Petronas deal scuttled- The precedent is set – same with Potash Corp- Retain ownership of our resources.
Consider that China does not offer any where near the same playing fields for Non Chinese companies
The Chinese are experts at delaying other Non Chinese companies that compete in China against Chinese Companies.
Point- approx 10 years ago oil production- 80 % was controlled by vaious Govts. From what I undertsand now that number has increased to 90 %-
Our Natural resources are a Strategic Resource –Should it Controlled by Other States -
CNOOC, Nexen deal: Will Ottawa take China at its word on takeover? | Energy | News | Financial Post
Why CNOOC’s Nexen acquisition should be nixed | Diane Francis | Financial Post
There are also two policy reasons to stop the global spree here.
1. Reciprocity. No entities from a foreign country should be allowed to do anything in Canada that Canadians cannot do in their country. In China’s case, this means only greenfields, or startups, can be invested in here and then with strict licensing from the government as is the case in China when building anything. No Chinese can buy stock on the TMX or own shares of a Canadian company, as is the case there unless special government permission is granted. Same applies to real estate.
2. State-owned enterprises and sovereign wealth funds from all countries must be banned from owning any corporations, real estate or resources in Canada. This is because they are agents of foreign jurisdictions and enjoy sovereign immunity.
Sinopec, for instance, has refused to appear in a Canadian court concerning dozens of outstanding charges against the company involving construction site malpractice that led to the deaths of two workers and injuries to four more in 2007 in Alberta. And this winter a Sinopec official said the company wants the Supreme Court of Canada to exempt it from such health and safety actions.
Once Nexen is nixed, the government of Canada should require full and timely disclosure of future foreign investment activities. Any ownership level beyond 5% should be disclosed quarterly and published immediately.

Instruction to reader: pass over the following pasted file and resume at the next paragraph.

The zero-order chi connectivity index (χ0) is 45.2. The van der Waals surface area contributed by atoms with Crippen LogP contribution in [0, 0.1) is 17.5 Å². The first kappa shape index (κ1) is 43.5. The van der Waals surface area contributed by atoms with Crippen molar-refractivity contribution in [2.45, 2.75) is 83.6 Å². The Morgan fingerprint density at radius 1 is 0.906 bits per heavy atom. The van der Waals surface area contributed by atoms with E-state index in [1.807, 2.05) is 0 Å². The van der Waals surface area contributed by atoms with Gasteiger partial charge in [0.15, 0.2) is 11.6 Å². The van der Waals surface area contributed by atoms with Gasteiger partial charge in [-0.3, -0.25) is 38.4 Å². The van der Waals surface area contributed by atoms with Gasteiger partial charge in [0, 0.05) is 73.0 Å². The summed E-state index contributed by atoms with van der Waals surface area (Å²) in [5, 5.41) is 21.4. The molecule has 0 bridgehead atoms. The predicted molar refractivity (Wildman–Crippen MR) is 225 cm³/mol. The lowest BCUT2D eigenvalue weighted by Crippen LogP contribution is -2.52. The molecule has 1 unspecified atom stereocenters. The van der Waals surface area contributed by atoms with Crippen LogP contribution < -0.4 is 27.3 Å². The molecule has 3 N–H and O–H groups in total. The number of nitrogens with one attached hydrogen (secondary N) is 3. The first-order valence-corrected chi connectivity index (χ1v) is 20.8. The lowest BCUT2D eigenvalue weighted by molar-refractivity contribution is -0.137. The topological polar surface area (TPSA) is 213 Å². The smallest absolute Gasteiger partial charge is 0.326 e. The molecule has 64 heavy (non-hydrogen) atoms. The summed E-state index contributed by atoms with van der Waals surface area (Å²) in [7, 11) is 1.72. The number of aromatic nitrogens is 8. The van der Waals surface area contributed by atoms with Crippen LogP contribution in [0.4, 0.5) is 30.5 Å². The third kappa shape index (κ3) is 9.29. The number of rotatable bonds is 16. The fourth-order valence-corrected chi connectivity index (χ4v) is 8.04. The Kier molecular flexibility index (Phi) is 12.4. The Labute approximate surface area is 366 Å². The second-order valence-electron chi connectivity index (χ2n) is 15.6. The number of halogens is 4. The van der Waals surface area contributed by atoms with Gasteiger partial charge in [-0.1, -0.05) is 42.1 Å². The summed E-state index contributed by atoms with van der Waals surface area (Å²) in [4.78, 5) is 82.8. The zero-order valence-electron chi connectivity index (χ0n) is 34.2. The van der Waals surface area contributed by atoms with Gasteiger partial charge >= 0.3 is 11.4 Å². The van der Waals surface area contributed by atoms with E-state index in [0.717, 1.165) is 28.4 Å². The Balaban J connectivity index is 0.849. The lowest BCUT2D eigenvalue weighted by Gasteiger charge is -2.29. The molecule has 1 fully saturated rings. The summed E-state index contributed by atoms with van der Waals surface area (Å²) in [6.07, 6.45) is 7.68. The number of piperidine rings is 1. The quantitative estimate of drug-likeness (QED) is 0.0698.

Nexen CNOOC Deal: Poll Finds 8 In 10 Don't Want Foreign Governments Owning Canadian Resources
8 in 10 Canadians against the deal
Nexen deal: Canada should be open for business, but not at any cost | Diane Francis | Financial Post
Canadians should be upset and insulted that China’s biggest grab for control of a major resource company anywhere in the world is the $15-billion Nexen deal. Clearly, China is testing whether this Boy Scout of a nation will roll over.
This is just one of many reasons why Canada must reject this takeover. Another is a warning by CSIS against foreign buyouts of strategic assets, and another is that polls show public opposition to the deal.
One compromise that’s been suggested is that the Nexen deal goes ahead but no more. That’s crazy. Canadians have no obligation to feed China’s appetite for resources just because it invited itself to dinner.
In addition, Canada has no obligation to Nexen shareholders, directors and management because they knew, or should have known, foreign transactions are always at the pleasure of Canadian governments.
Some common sense restrictions on any State Company buying our Natural Resources
1. The Chinese must be told this transaction is premature given that negotiations between Canada and China have just been announced to deepen the trading relationship and outline rules of engagement. This process will take years.
2. The buyer, CNOOC, should be told that it cannot buy control, but can own up to 20% of Nexen if it wishes. Foreigners taking small positions in transparent, Canadian-based public companies are not a problem.
3. The Chinese should be told the deal is premature because Canadians must have a national conversation about this. A Parliamentary committee, proposed by independent MP Peter Goldring, is a good idea and would study all the ramifications, and potential pitfalls, of allowing state-owned enterprises to invest and operate within Canada. Nexen will be studied as will Sinopec and the workplace accident that took place in Alberta three years ago and other cases.
This is why the collective holdings of China Inc.’s entities must be taken into consideration when determining whether a company has been taken over by a foreign entity. If five Chinese entities each own 20% of Syncrude that amounts to de facto control.
Similar concerns would be raised if Rosneft, Gazprom and other oligarchs, with licenses to operate from the Kremlin, were to collectively launch a buying spree in Canada. The same applies to companies like TAQA of Abu Dhabi and others who are ready to pounce here.